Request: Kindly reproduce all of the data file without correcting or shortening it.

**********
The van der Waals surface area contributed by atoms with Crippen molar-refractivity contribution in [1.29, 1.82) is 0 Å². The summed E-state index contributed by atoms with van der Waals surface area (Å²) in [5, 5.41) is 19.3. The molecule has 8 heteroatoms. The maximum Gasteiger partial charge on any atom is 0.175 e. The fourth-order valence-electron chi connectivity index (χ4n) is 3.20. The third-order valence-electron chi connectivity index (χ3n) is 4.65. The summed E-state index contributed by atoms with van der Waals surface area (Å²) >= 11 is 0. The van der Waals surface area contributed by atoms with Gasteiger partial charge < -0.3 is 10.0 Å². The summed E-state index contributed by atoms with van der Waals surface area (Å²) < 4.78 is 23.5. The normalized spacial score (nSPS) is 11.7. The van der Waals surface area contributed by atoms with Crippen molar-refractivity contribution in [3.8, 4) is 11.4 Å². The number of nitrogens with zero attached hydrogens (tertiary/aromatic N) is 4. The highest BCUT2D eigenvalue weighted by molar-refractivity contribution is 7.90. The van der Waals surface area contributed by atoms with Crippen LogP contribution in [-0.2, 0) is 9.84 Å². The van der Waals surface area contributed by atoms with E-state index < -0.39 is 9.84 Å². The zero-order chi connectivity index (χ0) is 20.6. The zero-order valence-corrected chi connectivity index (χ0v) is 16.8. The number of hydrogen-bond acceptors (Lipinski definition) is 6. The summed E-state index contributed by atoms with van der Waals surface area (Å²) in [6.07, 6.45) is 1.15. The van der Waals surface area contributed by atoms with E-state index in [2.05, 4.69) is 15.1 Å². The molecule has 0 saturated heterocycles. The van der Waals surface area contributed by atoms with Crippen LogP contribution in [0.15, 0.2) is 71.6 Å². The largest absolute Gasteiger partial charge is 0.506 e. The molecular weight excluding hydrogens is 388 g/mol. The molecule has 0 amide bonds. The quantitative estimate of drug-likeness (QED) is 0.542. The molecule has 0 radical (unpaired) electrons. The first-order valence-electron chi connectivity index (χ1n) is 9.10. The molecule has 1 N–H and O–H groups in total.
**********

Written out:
The van der Waals surface area contributed by atoms with Crippen molar-refractivity contribution in [1.29, 1.82) is 0 Å². The summed E-state index contributed by atoms with van der Waals surface area (Å²) in [5, 5.41) is 19.3. The molecule has 8 heteroatoms. The maximum Gasteiger partial charge on any atom is 0.175 e. The fourth-order valence-electron chi connectivity index (χ4n) is 3.20. The third-order valence-electron chi connectivity index (χ3n) is 4.65. The summed E-state index contributed by atoms with van der Waals surface area (Å²) >= 11 is 0. The van der Waals surface area contributed by atoms with Gasteiger partial charge < -0.3 is 10.0 Å². The summed E-state index contributed by atoms with van der Waals surface area (Å²) < 4.78 is 23.5. The normalized spacial score (nSPS) is 11.7. The van der Waals surface area contributed by atoms with Crippen molar-refractivity contribution in [3.8, 4) is 11.4 Å². The number of nitrogens with zero attached hydrogens (tertiary/aromatic N) is 4. The highest BCUT2D eigenvalue weighted by molar-refractivity contribution is 7.90. The van der Waals surface area contributed by atoms with Crippen LogP contribution in [-0.2, 0) is 9.84 Å². The van der Waals surface area contributed by atoms with E-state index < -0.39 is 9.84 Å². The zero-order chi connectivity index (χ0) is 20.6. The zero-order valence-corrected chi connectivity index (χ0v) is 16.8. The number of hydrogen-bond acceptors (Lipinski definition) is 6. The summed E-state index contributed by atoms with van der Waals surface area (Å²) in [6.07, 6.45) is 1.15. The van der Waals surface area contributed by atoms with E-state index in [2.05, 4.69) is 15.1 Å². The molecule has 0 saturated heterocycles. The van der Waals surface area contributed by atoms with Crippen LogP contribution in [0.15, 0.2) is 71.6 Å². The largest absolute Gasteiger partial charge is 0.506 e. The molecular weight excluding hydrogens is 388 g/mol. The molecule has 0 amide bonds. The quantitative estimate of drug-likeness (QED) is 0.542. The molecule has 0 radical (unpaired) electrons. The first-order valence-electron chi connectivity index (χ1n) is 9.10. The molecule has 1 N–H and O–H groups in total.